Voluntary Guidelines for Securing Sustainable Small-Scale Fisheries
in the Context of Food Security and Poverty Eradication

Implementing the Small-Scale Fisheries Guidelines for gender-equitable and climate-resilient food systems and livelihoods – FMM project

The project was designed as a continuation of the “Empowering women in small-scale fisheries for sustainable food systems” - NORAD project - aiming to contribute not only to gender equality and equity and enhancement of the post-harvest sector, but also to include and develop more sustainable and climate resilient livelihoods and food systems.

This FMM funded project will support small-scale fisheries (SSF) and the implementation of the SSF Guidelines with a particular focus on gender issues, the post-harvest sector, and sustainable food systems in selected countries in sub-Saharan Africa (Ghana, Namibia, Madagascar, Malawi, Sierra Leone, the United Republic of Tanzania and Uganda) and in Asia (the Philippines and Indonesia).

7.5 All parties should avoid post-harvest losses and waste and seek ways to create value addition, building also on existing traditional and local cost-efficient technologies, local innovations and culturally appropriate technology transfers. 
SSF Guidelines.

The SSF Guidelines are intended to support the visibility, recognition and enhancement of the already important role of small-scale fisheries and to contribute to global and national efforts towards the eradication of hunger and poverty. They support responsible fisheries and sustainable social and economic development for the benefit of current and future generations, with an emphasis on small- scale fishers and fish workers and related activities and including vulnerable and marginalized people, promoting a human rights-based approach.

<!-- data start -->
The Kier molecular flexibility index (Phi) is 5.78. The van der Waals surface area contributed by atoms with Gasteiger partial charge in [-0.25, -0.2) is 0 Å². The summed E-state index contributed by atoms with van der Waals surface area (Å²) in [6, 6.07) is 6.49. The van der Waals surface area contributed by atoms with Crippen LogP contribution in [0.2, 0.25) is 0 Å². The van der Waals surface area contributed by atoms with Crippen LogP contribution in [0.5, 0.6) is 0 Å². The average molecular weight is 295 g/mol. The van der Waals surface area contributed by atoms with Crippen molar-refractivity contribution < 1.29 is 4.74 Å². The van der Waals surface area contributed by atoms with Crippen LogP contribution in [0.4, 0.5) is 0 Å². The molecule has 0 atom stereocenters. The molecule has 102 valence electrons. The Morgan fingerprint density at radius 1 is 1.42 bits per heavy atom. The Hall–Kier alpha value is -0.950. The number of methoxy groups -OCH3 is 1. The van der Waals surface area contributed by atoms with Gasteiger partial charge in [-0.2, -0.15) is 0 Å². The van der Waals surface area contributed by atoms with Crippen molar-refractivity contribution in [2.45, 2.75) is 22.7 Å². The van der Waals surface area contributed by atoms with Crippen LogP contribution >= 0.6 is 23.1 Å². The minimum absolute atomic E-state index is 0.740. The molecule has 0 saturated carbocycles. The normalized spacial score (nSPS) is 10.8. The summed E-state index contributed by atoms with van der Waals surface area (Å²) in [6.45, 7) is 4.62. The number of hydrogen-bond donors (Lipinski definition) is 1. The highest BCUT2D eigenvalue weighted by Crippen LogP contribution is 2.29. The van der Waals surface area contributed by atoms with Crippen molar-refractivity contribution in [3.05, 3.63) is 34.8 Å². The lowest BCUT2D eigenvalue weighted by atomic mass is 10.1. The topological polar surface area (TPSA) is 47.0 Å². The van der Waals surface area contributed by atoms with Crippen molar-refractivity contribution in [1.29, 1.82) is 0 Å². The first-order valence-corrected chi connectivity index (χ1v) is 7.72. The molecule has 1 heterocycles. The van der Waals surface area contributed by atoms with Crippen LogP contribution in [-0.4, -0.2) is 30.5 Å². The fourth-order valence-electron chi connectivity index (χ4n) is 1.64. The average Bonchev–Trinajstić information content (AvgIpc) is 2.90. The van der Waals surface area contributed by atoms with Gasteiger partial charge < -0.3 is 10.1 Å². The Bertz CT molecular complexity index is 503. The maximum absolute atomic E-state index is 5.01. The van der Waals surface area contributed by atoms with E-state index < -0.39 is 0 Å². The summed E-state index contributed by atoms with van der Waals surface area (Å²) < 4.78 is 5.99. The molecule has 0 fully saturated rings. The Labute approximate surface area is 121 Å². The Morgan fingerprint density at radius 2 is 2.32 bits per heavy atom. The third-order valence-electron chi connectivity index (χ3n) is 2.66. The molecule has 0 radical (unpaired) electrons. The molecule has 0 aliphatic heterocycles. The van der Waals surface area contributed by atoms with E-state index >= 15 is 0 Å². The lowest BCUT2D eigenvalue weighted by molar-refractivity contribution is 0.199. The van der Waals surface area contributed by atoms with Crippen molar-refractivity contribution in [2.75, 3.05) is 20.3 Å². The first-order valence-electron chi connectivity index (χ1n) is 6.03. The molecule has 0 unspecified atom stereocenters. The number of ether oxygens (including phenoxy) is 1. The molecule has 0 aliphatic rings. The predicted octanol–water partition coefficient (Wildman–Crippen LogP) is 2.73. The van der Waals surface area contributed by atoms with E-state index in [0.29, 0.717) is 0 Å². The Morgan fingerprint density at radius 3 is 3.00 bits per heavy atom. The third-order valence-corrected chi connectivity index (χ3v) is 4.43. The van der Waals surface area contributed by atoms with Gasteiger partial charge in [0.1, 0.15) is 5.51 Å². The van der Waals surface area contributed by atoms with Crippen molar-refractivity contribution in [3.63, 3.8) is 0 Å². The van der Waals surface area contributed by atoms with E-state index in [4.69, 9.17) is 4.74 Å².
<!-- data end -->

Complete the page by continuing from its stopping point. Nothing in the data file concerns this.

8.1 All parties should recognize that achieving gender equality requires concerted efforts by all and that gender mainstreaming should be an integral part of all small-scale fisheries development strategies”.
SSF Guidelines.

This project uses an innovative approach to transformative change combining the communication of evidence-based information on the contribution of fish and small-scale fisheries – particularly contributions from women in the SSF post-harvest sector– to livelihoods and food security and nutrition with capacity building and promotion of best practices. It addresses critical gaps with regard to working conditions, fish loss and waste, poor and lacking infrastructures, deficient social protection systems, insecure access to fish/fishery resources, the need for improved nutrition in SSF communities (in particular for school children), and work to strengthen SSF and women representation in decision-making processes.

Intended impact of the project

In accordance to chapter 9 of the SSF Guidelines, which recognizes the need for an integrated and holistic approach, in order to address risks and climate change, the intended impact of the project is to reduce poverty and improve food security and nutrition through more gender-equitable and climate resilient small-scale fisheries livelihoods and food systems. Its outcome statement is that Countries adopt policies and support practices in small-scale fisheries value chains and livelihoods that are more sustainable, inclusive and resilient to climate change and contribute to food security and nutrition.

To know more, access the countries’ dedicated pages